How effective tech aids employee engagement
Human Resources Digital and social tools can enhance recognition, communication and collaboration within a company — and help improve employee engagement, says Jo Dodds of Engage for Success.
Organisations that want to improve their employee engagement strategies should ensure they are making effective use of technology.
Jo Dodds is a social engagement consultant and Tech Specialist with Engage for Success, a voluntary movement promoting employee engagement as a better way to work. She believes that, used properly, tech can be a key enabler of employee engagement — and, as such, presents a great opportunity for any organisation. Take enterprise social networks, similar to an internal version of Facebook. Employees can use these platforms to share, collaborate, communicate — and so become more engaged in their work.
Yet many organisations don't understand that this opportunity even exist. "They may see enterprise social networks as a way to communicate and collaborate,” says Dodds. “But they wouldn't necessarily think about them as enablers of employee engagement. In effect, they forget why they decided to use tools like these in the first place.”
Even so, she says, lots of companies are moving ahead in this area. “Big organisations have always been able to quickly adopt these kind of tools. It's the small and medium-sized companies — those with 50-100 employees, say — that can fall behind the curve, unless they have an HR person who has the time to review the latest thinking and is good at tech.”
In very small companies with a handful of staff, the use of digital and social tools aren't so crucial. “But they do give larger organisations the ability to scale their activities,” says Dodds. “And the ones who use them well will be the ones who attract the best talent.”
Having said that, organisations do have to carefully assess the tools they plan to use. “It doesn't matter how funky, modern and brilliant they are,” she cautions. “If they don't sit well culturally within your organisation then their implementation will fail. It should be remembered that, in the end, employee engagement comes down to individuals, teams, leaders and managers. The technology is the tool that can aid employee engagement, but it won't make it happen regardless.”
Any organisation wanting to build effective employee engagement should think about how technology can enhance what Engage for Success calls 'the four enablers'. The first of these is the 'strategic narrative' of an organisation: that is, where it's come from and where it's going. “This is important because the employees of a company need to know exactly how they fit within its story,” says Dodds.
To aid this, Dodds highlights an Wellevue's smartphone app that gives mini missions to individuals which demonstrate important company values. Under 'teamwork', for instance, it might ask an employee to grab a coffee with someone from another department or to go for a walk at lunchtime with someone they don't yet know within their organisation. “While the employee carries out that mission they take a picture of the activity and upload it to an internal platform so that their colleagues can comment on it and share it,” says Dodds. “What they end up with is a gallery wall of such missions; and when new employees see it, they immediately understand the story of the organisation.” Simple smartphone videos are another way to share exciting and engaging items of company news. Dodds mentions the Chief Executive of Johnson & Johnson who shared a video of himself via the organisation's internal video walls, moments before he was due to go into Buckingham, Palace to pick up an award.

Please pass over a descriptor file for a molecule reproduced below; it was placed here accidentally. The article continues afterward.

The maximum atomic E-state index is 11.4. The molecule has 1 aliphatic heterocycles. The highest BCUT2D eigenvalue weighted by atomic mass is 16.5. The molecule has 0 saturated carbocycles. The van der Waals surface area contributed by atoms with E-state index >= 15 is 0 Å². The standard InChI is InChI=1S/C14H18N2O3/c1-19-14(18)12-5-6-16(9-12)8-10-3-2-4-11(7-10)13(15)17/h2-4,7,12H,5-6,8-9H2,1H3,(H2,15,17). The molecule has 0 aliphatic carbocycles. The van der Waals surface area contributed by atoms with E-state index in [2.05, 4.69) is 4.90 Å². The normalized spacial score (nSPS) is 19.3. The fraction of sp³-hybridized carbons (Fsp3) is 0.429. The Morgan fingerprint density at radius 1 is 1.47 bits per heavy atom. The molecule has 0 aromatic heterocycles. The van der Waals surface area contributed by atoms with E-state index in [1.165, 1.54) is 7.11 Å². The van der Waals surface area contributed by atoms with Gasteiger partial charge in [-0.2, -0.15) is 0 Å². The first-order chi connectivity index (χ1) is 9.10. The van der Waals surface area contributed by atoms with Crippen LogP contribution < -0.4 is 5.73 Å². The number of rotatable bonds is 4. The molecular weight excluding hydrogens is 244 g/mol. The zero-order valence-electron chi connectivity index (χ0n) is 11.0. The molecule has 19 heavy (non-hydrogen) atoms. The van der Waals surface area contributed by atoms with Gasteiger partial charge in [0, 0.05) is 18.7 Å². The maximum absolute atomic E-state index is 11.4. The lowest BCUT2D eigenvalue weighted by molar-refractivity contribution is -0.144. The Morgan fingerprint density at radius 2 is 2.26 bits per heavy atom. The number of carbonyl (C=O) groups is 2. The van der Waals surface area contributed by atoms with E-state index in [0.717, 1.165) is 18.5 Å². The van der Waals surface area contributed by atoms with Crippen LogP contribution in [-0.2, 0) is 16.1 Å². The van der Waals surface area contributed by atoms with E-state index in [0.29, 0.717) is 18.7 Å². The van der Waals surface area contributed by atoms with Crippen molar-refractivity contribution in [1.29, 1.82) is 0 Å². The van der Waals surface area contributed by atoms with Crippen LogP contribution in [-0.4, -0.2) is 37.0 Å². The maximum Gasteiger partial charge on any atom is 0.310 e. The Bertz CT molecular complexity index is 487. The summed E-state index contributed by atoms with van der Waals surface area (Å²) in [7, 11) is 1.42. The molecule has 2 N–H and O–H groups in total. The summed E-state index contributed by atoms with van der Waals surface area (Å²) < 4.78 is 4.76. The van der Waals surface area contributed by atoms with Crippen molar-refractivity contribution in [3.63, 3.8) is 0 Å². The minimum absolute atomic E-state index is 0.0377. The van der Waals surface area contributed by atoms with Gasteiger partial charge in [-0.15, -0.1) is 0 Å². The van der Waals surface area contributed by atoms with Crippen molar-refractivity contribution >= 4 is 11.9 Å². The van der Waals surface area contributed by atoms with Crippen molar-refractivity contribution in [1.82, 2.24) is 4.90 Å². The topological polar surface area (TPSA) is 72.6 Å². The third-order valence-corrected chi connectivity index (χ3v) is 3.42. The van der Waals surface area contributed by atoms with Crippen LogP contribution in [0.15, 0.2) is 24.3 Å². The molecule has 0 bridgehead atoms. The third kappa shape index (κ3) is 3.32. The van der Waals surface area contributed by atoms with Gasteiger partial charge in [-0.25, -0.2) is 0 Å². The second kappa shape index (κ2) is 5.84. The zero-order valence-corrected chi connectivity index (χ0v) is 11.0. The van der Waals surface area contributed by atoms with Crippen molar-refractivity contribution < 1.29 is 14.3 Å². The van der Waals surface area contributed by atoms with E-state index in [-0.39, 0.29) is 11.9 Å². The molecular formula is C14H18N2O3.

The second enabler is 'engaging managers'. Technology's big plus is that it is able to put everyone on the same level within an organisation so that they can be treated as individuals rather than as part of a corporate machine. “For example, with old recognition schemes, an employee would tell their senior manager about someone who had done a good job so that they could pass on a 'well done!' to that person. What technology does is allow employees to send messages directly to each other. It does away with the hierarchy within an organisation and gets people communicating.”
Thirdly, it's important to create forums where the 'employee voice' can be heard. “Staff need to be part of the decision-making process,” says Dodds. “Some companies simply agree things at a senior level and then impose their ideas on employees: the 'you said, we did' approach, which is very unsatisfactory. But if an organisation uses technology to gather ideas from all quarters on a regular basis, then it is demonstrating good collaboration.”
The last enabler is 'organisational integrity' — making sure that company values are reflected in day-to-day behaviours. One way this can be achieved is through real-time pulse surveys. “Traditional engagement surveys might be sent out once a year and then forgotten,” says Dodds. “But it doesn't have to be like that. A company called Webmart, for instance, is constantly asking its employees how they are feeling via real-time pulse surveys and publishing these results on their website, live. So they're not just sharing that information internally — they're sharing it with the world.
“Now, an organisation has to be brave to do something like that, but if it has integrity and truly believes it's important, why wouldn't it?”